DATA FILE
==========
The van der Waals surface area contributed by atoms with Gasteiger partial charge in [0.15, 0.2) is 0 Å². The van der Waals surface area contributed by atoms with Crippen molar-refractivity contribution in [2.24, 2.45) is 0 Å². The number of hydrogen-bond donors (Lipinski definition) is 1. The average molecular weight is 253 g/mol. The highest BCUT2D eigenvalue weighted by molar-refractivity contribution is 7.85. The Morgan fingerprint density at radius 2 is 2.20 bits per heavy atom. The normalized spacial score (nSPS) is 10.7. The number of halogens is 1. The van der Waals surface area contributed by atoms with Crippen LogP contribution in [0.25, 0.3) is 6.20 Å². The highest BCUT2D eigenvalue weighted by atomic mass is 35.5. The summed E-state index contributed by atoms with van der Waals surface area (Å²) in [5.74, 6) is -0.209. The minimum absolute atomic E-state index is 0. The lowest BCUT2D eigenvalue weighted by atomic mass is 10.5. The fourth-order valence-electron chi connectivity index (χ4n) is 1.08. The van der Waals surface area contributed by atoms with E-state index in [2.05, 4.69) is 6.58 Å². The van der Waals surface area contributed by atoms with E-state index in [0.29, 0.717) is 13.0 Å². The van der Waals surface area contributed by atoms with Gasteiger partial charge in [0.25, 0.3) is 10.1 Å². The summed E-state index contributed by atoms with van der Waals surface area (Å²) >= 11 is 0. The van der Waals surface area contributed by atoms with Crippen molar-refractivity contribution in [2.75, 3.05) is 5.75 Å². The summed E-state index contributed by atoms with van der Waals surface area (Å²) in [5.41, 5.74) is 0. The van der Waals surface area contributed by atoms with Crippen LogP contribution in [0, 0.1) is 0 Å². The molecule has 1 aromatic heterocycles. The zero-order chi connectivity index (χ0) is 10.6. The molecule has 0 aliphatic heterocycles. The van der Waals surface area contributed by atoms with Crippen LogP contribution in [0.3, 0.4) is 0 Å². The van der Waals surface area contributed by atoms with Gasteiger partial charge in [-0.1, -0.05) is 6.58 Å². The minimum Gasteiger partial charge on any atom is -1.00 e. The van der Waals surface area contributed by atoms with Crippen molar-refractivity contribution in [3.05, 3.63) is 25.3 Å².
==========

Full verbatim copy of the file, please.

The van der Waals surface area contributed by atoms with Gasteiger partial charge in [0.15, 0.2) is 0 Å². The van der Waals surface area contributed by atoms with Crippen molar-refractivity contribution in [2.24, 2.45) is 0 Å². The number of hydrogen-bond donors (Lipinski definition) is 1. The average molecular weight is 253 g/mol. The highest BCUT2D eigenvalue weighted by molar-refractivity contribution is 7.85. The Morgan fingerprint density at radius 2 is 2.20 bits per heavy atom. The normalized spacial score (nSPS) is 10.7. The number of halogens is 1. The van der Waals surface area contributed by atoms with Crippen LogP contribution in [0.25, 0.3) is 6.20 Å². The highest BCUT2D eigenvalue weighted by atomic mass is 35.5. The summed E-state index contributed by atoms with van der Waals surface area (Å²) in [5.74, 6) is -0.209. The minimum absolute atomic E-state index is 0. The lowest BCUT2D eigenvalue weighted by atomic mass is 10.5. The fourth-order valence-electron chi connectivity index (χ4n) is 1.08. The van der Waals surface area contributed by atoms with E-state index in [2.05, 4.69) is 6.58 Å². The van der Waals surface area contributed by atoms with E-state index in [0.29, 0.717) is 13.0 Å². The van der Waals surface area contributed by atoms with Gasteiger partial charge in [0.25, 0.3) is 10.1 Å². The summed E-state index contributed by atoms with van der Waals surface area (Å²) >= 11 is 0. The van der Waals surface area contributed by atoms with Crippen molar-refractivity contribution in [2.75, 3.05) is 5.75 Å². The summed E-state index contributed by atoms with van der Waals surface area (Å²) in [5.41, 5.74) is 0. The van der Waals surface area contributed by atoms with Crippen LogP contribution in [0, 0.1) is 0 Å². The molecule has 1 aromatic heterocycles. The zero-order chi connectivity index (χ0) is 10.6. The molecule has 0 aliphatic heterocycles. The van der Waals surface area contributed by atoms with Crippen LogP contribution in [0.3, 0.4) is 0 Å². The van der Waals surface area contributed by atoms with Gasteiger partial charge in [-0.1, -0.05) is 6.58 Å². The minimum Gasteiger partial charge on any atom is -1.00 e. The van der Waals surface area contributed by atoms with Crippen molar-refractivity contribution in [3.05, 3.63) is 25.3 Å².